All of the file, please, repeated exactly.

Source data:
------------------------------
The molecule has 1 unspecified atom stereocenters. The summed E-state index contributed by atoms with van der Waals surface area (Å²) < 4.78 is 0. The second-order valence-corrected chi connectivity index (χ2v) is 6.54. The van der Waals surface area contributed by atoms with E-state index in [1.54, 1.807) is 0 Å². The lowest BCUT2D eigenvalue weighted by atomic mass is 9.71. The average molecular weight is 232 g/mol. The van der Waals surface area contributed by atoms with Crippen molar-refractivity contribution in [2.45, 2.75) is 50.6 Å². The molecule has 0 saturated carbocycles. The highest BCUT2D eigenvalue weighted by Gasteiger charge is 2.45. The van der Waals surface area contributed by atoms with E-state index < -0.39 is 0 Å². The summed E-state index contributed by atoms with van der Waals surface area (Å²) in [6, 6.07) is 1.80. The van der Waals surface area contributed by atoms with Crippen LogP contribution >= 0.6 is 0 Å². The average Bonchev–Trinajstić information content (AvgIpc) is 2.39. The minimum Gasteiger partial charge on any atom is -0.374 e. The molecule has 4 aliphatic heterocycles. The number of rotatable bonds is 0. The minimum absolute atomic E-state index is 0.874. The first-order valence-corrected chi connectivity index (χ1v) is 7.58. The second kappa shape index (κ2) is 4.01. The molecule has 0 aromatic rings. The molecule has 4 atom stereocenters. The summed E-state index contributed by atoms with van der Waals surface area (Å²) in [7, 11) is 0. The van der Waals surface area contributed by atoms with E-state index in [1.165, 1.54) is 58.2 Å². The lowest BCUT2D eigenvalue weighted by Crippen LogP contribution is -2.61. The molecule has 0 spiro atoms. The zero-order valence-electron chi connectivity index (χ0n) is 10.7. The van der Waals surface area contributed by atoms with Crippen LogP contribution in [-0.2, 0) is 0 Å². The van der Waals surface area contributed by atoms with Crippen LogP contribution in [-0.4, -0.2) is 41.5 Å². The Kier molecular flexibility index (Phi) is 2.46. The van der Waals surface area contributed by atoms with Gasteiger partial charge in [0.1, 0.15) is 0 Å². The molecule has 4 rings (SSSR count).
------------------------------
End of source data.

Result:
The molecule has 1 unspecified atom stereocenters. The summed E-state index contributed by atoms with van der Waals surface area (Å²) < 4.78 is 0. The second-order valence-corrected chi connectivity index (χ2v) is 6.54. The van der Waals surface area contributed by atoms with E-state index in [1.54, 1.807) is 0 Å². The lowest BCUT2D eigenvalue weighted by atomic mass is 9.71. The average molecular weight is 232 g/mol. The van der Waals surface area contributed by atoms with Crippen molar-refractivity contribution in [2.45, 2.75) is 50.6 Å². The molecule has 0 saturated carbocycles. The highest BCUT2D eigenvalue weighted by Gasteiger charge is 2.45. The van der Waals surface area contributed by atoms with E-state index < -0.39 is 0 Å². The summed E-state index contributed by atoms with van der Waals surface area (Å²) in [6, 6.07) is 1.80. The van der Waals surface area contributed by atoms with Crippen LogP contribution >= 0.6 is 0 Å². The average Bonchev–Trinajstić information content (AvgIpc) is 2.39. The minimum Gasteiger partial charge on any atom is -0.374 e. The molecule has 4 aliphatic heterocycles. The number of rotatable bonds is 0. The minimum absolute atomic E-state index is 0.874. The first-order valence-corrected chi connectivity index (χ1v) is 7.58. The second kappa shape index (κ2) is 4.01. The molecule has 0 aromatic rings. The molecule has 4 atom stereocenters. The summed E-state index contributed by atoms with van der Waals surface area (Å²) in [7, 11) is 0. The van der Waals surface area contributed by atoms with E-state index in [1.165, 1.54) is 58.2 Å². The lowest BCUT2D eigenvalue weighted by Crippen LogP contribution is -2.61. The molecule has 0 spiro atoms. The zero-order valence-electron chi connectivity index (χ0n) is 10.7. The van der Waals surface area contributed by atoms with Crippen LogP contribution in [-0.2, 0) is 0 Å². The van der Waals surface area contributed by atoms with Crippen LogP contribution in [-0.4, -0.2) is 41.5 Å². The Kier molecular flexibility index (Phi) is 2.46. The van der Waals surface area contributed by atoms with Gasteiger partial charge in [0.1, 0.15) is 0 Å². The molecule has 4 rings (SSSR count).